Friday, 18 March 2011

Funeral At The Concert - First Published February 24, 2008

This post was originally on my old deleted blog

After a lazy morning we lunched and then together with half a dozen of Nit’s mates jumped in the pick up and went to Ban Chiang, a 30km ride away.  Ban Chiang is a world heritage site where a bronze age settlement was found.  Whilst interesting to those with an archeological bent the museum was quickly viewed.  We went on to the nearby Wat Pho Si Nai where part of a dig has been left open to the public.  We headed back to the house and had some food and a couple of bottles of beer.

“We are going to an Isaan concert tonight”, Nit announces.  About 9 Nit’s friends start gathering and eventually 10 of us head off in the pick up to a temple about 30 minutes away.  The first thing Ie notice when entering is the stage, where the concert had already started, and the crowds of people.  The next thing is the ‘lying in state’ of a senior monk who had died recently.  Up on a podium, in a glass sided coffin.  Some people paying their respects.  The concert was fun, at least when it was the singers and dancers, but when the comedy bits came on I soon got bored.  After a couple of hours and a few beers/swigs of whisky lao we decided to return home.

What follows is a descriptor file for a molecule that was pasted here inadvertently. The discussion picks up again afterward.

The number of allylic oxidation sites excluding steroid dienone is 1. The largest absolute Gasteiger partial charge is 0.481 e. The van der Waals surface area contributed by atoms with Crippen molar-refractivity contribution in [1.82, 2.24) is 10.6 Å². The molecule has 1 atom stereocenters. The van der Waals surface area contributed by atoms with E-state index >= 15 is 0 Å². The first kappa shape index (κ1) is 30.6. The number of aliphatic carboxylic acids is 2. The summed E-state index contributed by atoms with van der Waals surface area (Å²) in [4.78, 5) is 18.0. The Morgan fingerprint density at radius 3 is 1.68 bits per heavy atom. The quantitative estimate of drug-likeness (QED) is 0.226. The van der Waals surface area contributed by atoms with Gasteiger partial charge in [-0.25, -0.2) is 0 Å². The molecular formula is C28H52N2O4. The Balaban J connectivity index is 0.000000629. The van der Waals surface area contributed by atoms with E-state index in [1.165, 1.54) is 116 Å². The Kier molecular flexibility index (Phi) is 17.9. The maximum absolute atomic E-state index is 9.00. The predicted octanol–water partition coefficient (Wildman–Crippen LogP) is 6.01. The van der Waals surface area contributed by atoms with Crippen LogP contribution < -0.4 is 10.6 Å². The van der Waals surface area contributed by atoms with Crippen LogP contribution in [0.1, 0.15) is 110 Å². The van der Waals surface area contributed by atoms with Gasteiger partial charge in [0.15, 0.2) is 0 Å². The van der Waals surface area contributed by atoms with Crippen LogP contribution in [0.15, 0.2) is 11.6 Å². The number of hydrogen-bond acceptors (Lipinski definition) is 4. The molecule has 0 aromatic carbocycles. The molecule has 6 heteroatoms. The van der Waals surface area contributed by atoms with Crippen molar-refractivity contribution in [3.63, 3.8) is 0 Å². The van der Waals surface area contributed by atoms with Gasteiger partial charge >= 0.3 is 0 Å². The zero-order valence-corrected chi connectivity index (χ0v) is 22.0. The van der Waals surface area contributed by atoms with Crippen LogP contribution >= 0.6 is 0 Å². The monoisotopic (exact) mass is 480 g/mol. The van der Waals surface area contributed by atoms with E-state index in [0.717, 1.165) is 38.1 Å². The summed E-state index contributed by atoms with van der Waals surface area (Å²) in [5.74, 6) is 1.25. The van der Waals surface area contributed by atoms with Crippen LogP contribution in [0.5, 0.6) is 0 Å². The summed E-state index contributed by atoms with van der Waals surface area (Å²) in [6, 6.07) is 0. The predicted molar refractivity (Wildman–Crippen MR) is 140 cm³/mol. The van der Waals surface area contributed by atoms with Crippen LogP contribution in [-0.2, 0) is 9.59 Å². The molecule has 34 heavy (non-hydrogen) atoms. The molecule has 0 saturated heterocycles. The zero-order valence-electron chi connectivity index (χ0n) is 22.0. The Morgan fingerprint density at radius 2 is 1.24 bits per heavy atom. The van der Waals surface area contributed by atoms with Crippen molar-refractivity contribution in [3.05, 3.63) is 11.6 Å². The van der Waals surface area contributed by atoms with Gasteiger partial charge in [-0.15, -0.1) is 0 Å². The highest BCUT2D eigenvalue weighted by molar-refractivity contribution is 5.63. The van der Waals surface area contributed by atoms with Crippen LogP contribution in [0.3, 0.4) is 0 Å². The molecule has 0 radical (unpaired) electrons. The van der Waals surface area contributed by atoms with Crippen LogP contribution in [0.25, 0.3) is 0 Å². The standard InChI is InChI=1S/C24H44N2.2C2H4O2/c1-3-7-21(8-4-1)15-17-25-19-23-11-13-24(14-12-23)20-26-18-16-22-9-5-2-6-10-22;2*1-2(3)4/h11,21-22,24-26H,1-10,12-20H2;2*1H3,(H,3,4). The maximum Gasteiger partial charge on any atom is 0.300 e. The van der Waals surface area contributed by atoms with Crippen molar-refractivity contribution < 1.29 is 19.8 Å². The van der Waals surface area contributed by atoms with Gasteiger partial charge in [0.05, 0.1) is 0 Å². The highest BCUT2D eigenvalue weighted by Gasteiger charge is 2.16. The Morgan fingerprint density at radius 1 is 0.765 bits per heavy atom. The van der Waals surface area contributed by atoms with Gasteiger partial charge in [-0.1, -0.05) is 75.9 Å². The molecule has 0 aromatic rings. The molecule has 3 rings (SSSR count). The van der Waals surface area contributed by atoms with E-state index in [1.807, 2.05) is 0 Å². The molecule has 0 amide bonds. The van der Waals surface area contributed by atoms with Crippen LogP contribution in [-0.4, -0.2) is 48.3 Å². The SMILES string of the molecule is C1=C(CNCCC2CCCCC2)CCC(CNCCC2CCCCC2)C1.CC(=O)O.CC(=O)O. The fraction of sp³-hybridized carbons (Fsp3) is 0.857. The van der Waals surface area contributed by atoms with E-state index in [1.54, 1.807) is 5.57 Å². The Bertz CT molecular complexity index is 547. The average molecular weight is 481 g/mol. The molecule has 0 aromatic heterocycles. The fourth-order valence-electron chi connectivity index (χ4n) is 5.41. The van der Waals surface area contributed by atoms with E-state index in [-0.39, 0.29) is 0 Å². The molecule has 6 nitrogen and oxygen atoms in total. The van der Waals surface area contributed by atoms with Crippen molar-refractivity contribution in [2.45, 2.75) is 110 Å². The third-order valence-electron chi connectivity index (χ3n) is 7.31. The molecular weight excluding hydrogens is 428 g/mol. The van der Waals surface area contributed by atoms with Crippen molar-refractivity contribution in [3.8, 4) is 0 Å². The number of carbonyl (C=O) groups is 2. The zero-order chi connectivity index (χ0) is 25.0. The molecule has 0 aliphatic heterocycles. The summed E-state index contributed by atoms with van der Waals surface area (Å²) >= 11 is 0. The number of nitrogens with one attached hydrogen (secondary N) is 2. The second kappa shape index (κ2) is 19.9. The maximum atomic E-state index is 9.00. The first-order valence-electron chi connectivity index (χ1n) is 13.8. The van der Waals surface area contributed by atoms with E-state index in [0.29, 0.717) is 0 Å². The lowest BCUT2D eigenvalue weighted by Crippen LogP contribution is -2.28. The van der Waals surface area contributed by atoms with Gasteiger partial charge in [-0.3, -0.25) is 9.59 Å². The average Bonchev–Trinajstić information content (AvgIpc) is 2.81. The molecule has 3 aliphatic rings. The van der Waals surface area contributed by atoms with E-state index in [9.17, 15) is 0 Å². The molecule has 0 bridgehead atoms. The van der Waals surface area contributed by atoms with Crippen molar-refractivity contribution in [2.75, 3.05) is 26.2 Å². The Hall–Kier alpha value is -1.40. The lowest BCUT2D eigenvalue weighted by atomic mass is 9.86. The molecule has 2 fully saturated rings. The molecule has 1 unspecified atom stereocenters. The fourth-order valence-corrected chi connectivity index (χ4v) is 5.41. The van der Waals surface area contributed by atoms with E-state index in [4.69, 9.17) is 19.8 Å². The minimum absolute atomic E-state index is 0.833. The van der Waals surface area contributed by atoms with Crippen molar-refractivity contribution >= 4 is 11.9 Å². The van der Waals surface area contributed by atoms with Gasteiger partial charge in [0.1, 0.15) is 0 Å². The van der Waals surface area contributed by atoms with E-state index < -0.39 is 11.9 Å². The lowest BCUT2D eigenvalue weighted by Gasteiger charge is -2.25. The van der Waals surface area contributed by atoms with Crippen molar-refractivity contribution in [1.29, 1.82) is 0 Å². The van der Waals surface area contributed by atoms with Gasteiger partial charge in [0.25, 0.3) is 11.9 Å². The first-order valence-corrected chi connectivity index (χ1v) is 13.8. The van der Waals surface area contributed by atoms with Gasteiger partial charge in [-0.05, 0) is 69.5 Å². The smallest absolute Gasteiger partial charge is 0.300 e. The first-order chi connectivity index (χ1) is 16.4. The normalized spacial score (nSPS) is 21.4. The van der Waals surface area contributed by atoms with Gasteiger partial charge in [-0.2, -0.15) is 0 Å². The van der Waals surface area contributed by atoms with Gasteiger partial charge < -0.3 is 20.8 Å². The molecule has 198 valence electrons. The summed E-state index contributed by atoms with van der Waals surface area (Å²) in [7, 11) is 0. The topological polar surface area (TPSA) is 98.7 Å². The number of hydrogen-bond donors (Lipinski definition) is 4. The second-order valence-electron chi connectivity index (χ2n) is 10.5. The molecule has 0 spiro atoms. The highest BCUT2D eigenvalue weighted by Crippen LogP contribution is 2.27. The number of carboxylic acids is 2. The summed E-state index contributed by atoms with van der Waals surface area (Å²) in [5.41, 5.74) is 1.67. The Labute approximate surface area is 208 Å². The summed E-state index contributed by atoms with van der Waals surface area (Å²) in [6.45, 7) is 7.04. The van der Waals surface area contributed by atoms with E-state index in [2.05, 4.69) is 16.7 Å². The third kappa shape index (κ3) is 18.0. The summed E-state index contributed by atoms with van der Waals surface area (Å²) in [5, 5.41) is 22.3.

“We are going to the Isaan Concert again as tonight is the big night!”, Nit announced shortly before dinner.

This time there are sixteen of us in total as it seems half the village wants to go.  We arrive about 10.30.  The show is definitely better than the previous night with about 60 dancers, and only short comedy routines whilst the cast change.

Just before 12 work starts on the coffin which is replaced with a wooden one.  An iron box is then assembled around the coffin.

Suddenly the concert stops and all the lights are turned out.  Everyone stands up and turns towards the coffin.  One of the lads goes over and collects a pile of paper flowers.  We go over and pay our respects.

About 1210 a monk lights a long fuse, which in turn sets off fireworks lighting a sign and thunder flashes as the flame edges towards the coffin.  The monks start chanting.  We all stand, our hands in a wai.  Finally the flame reaches the coffin and the cremation begins. 

Smoke comes from the chimney.  Fireworks are set off, lighting the sky for miles around.

The monks stop chanting.  Everyone returns to sit down and after a few minutes the lights are turned on and the concert restarts.

We stand watching, drinking the occasional swig of Lao Whisky until about 4 when someone has the good idea that it may be time to go home.

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